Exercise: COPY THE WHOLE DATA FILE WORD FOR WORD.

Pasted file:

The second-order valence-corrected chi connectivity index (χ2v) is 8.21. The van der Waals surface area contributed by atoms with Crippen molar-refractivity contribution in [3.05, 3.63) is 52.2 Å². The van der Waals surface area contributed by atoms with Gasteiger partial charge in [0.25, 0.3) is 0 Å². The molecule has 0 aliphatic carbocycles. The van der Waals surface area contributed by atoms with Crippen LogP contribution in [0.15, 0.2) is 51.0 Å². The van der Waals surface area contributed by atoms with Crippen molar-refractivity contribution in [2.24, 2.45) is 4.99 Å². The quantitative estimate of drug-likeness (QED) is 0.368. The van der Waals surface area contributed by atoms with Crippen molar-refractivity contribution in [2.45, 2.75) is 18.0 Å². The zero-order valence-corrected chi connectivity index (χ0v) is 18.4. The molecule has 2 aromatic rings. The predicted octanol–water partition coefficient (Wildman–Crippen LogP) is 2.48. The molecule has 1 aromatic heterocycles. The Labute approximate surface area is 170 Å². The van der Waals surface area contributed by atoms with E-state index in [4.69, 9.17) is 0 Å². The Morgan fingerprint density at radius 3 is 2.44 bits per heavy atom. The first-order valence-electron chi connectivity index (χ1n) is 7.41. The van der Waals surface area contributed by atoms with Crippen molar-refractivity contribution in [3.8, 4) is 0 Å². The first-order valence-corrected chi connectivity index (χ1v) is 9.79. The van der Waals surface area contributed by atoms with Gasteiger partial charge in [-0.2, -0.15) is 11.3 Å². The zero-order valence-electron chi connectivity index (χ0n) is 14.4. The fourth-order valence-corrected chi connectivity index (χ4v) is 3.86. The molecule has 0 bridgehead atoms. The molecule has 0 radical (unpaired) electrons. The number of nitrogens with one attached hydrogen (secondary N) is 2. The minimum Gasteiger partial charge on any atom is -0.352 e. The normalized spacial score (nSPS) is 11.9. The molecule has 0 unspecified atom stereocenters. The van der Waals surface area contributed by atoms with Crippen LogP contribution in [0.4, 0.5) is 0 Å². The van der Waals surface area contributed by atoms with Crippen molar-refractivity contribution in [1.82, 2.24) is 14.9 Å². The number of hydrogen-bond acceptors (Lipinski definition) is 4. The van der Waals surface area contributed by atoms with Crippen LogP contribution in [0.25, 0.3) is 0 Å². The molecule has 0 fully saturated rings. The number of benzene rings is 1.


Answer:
The second-order valence-corrected chi connectivity index (χ2v) is 8.21. The van der Waals surface area contributed by atoms with Crippen molar-refractivity contribution in [3.05, 3.63) is 52.2 Å². The van der Waals surface area contributed by atoms with Gasteiger partial charge in [0.25, 0.3) is 0 Å². The molecule has 0 aliphatic carbocycles. The van der Waals surface area contributed by atoms with Crippen LogP contribution in [0.15, 0.2) is 51.0 Å². The van der Waals surface area contributed by atoms with Crippen molar-refractivity contribution in [2.24, 2.45) is 4.99 Å². The quantitative estimate of drug-likeness (QED) is 0.368. The van der Waals surface area contributed by atoms with Crippen molar-refractivity contribution in [2.45, 2.75) is 18.0 Å². The zero-order valence-corrected chi connectivity index (χ0v) is 18.4. The molecule has 2 aromatic rings. The predicted octanol–water partition coefficient (Wildman–Crippen LogP) is 2.48. The molecule has 1 aromatic heterocycles. The Labute approximate surface area is 170 Å². The van der Waals surface area contributed by atoms with E-state index in [4.69, 9.17) is 0 Å². The Morgan fingerprint density at radius 3 is 2.44 bits per heavy atom. The first-order valence-electron chi connectivity index (χ1n) is 7.41. The van der Waals surface area contributed by atoms with Crippen molar-refractivity contribution in [3.8, 4) is 0 Å². The first-order valence-corrected chi connectivity index (χ1v) is 9.79. The van der Waals surface area contributed by atoms with Gasteiger partial charge in [-0.2, -0.15) is 11.3 Å². The zero-order valence-electron chi connectivity index (χ0n) is 14.4. The fourth-order valence-corrected chi connectivity index (χ4v) is 3.86. The molecule has 0 bridgehead atoms. The molecule has 0 radical (unpaired) electrons. The number of nitrogens with one attached hydrogen (secondary N) is 2. The minimum Gasteiger partial charge on any atom is -0.352 e. The normalized spacial score (nSPS) is 11.9. The molecule has 0 unspecified atom stereocenters. The van der Waals surface area contributed by atoms with Crippen LogP contribution in [0.4, 0.5) is 0 Å². The van der Waals surface area contributed by atoms with Crippen molar-refractivity contribution in [1.82, 2.24) is 14.9 Å². The number of hydrogen-bond acceptors (Lipinski definition) is 4. The van der Waals surface area contributed by atoms with Crippen LogP contribution in [0.25, 0.3) is 0 Å². The molecule has 0 fully saturated rings. The number of benzene rings is 1.